Cathedral of St Peter and Church of Our Lady in Trier (RLP - Germany)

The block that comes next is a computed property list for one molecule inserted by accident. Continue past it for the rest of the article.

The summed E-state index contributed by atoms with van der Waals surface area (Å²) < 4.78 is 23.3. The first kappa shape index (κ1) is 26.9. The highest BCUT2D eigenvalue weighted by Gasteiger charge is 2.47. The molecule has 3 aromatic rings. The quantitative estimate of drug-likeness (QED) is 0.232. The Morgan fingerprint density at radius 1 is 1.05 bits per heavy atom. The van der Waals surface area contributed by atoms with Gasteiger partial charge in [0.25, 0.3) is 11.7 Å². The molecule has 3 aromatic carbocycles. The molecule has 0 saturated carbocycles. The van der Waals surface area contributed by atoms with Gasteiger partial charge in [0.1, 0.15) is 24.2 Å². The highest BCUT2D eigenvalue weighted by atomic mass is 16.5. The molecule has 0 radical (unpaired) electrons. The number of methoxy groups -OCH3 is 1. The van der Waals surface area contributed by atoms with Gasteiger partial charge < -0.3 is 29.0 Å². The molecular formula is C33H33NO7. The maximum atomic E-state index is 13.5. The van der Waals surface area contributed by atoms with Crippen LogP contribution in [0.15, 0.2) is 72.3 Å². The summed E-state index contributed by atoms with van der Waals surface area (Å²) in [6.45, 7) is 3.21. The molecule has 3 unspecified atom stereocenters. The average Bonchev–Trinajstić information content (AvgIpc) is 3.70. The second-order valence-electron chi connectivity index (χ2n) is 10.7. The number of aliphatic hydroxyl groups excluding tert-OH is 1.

Apart from Constantine Basilica (which is also a Roman Monument), 2 other churches are listed under UNESCO in Trier - Cathedral of St Peter and Church of Our Lady. Both are located just next to each other.Like my blog? Support me via Patreon! It costs less than a cuppa coffee!My first stop was the Church of Our Lady. This is the 'oldest' church in Trier and its been here since the Roman times, however the exact year of founding is unknown! Also the church has been modified renovated several times over the years that the original roman structure is now non-existent, over the ground. But the foundations of a huuuuuge church, belonging to the Roman era, from the times of Emperor Constantine (306-337 CE) have been excavated under the present church! It is so huge that it encompasses both these churches as well as some area around them as well, in its entirety including its cloister etc.The current architecture primarily belongs to 1227 CE. Quite unusually, the ground plan here is rose shaped and the dome is balanced by 12 pillars. The architecture style is French Gothic and the exterior sculptures (western portal) is a striking reminder of Notre Dame, Paris! Its filled completely with sculptures which are all copies. Some originals were lost during French Revolution, most were moved to various museums. The northern & eastern portal are quite interesting and hidden! Northern portal, with the 13th century relief sculpture of Coronation of Mary is in the passage that connects the 2 churches and the eastern portal, with floral & grapevine pattern opens to the cloister.The most fascinating thing about this church is the frescoes on the pillars! 12 pillars depict 12 apostles and 1 has Jesus Christ as the Man of Sorrows. These were originally painted in 15th C CE. These were commissioned by Adelheid von Besselich, widow of Mayor Clas von Zerf, shortly after his death. They are depicted at the foot of Apostle St.Jude.To begin with, I didn't know they were tiny images when compared to the half-life-sized images of the apostles. I asked one of the church volunteers about this painting and they had no clue and said that its 'definitely' not in this church!!! Well!!!!! I re-scanned all the frescoes again and found these tiny images, near the feet of St.Jude!Another thing that caught my eye was the 14th C wooden sculpture of Enthroned Madonna. Unfortunately old stained glass windows are all gone, thanks to World War II!My next stop was ofcourse, the Cathedral of St.Peter. Even before entering the Cathedral, the first thing to see is the broken pillar, lying in front of the cathedral (yeah, the one on which you'll see kids sliding)! This belongs to the original architecture of the church. It was one of the 4 columns, that supported the original Roman church. This column burst when the cathedral burnt for the first time! While that's the history, they myth is more interesting. Its said that when Emperor Constantine wanted to build the church, the architect asked the devil to bring the 4 columns, lying that he was building a tavern! When the devil delivered the last column, it realized that the building was actually a church. It got furious and threw it down, causing it to break! Today, its a historical slide for kids to play! Its believed to bring good luck to whoever slides on it, just like Mons Monkey!!!The interior sculptural detail of the church is mind blowing, to say the least! This is a High Baroque masterpiece. Every sculpture is so detailed and projects out of the wall! The church is ever evolving and the west end has new sculptures made by excellent artists who are chosen by conducting competitions. One of the sculpture of a nun, perhaps has the most realistic eyes I've ever seen in a sculpture!!! Its scary to an extent.This Cathedral has been in existence since 12th C CE and there are a few things in the Cathedral that still stands since then. You can spot the true Romanesque arches above the doors. The sculptural details atop the doorways are perfect examples of 12th C Rheinland masterpieces!The architecture of the cathedral is unusual again. There are 2 staircases on either sides which leads to the baptismal font in the centre, in the west, above the crypt, which was unfortunately inaccessible! Exactly opposite, is again 2 staircases that lead to the Holy Robe - the tunic of Jesus Christ. Like the Holy Blood of Jesus in Bruges, its a matter of belief. Carbon dating in either cases hasn't been possible and the definite proof of both of their existence is only since 12-13th C CE, an era around crusade wars when medieval forgery was rampant. Currently the Holy Robe is not present here and an art installation is in its place. Below the staircases, are life sized marble statues of Constantine and Emperor Helena.To Get There:Nearest railway station: Trier HBFAll the sites are walkable from Trier HBF.On Google Maps: Cathedral of St.Peter, Church of Our Lady To Stay:Hotels at all price points are available in Trier.Click here to read the review of the very unique hotel - Residenz am Zuckerberg Hotel.Entry tickets & timings: FreeMy complete Trier travelogue: Roman Monuments (Part 1 & Part 2), Cathedral of St.Peter, Church of Our Lady Trier, Karlmarx Museum, Gandhiji statue, Luxemberg Turum, Petrisberg, Spielzeug Museum, Marktbrunnen, Mosel wines.P.S: I was invited by Trier Tourism to experience the region for review purposes, however the opinions are my own and this post does not to advertise the product/service.{ "@context": "http://schema.org", "@type": "TouristAttraction", "name": "Cathedral of St.Peter", "alternateName":"Church of Our Lady Trier", "alternateName":"Liebfrauenkirche Trier", "address": { "@type": "PostalAddress", "addressLocality": "Trier", "addressCountry": "Germany" }, "touristType":"Cultural tourism", "image": "https://1.bp.blogspot.com/-kCGWunMN8LE/XSrr-Yo_5_I/AAAAAAAAcaE/MzZkziaNm08RXs7I_zJYK6wvZiszvELwwCEwYBhgL/s400/Bhushavali%2BMy%2BTravelogue%2BChurch%2Bof%2Bour%2BLady%2Bin%2BTrier%2B%252810%2529.JPG", "description": "UNESCO listed oldest city in Germany and the first ever Roman Town built outside of Italy in 17th C BCE" }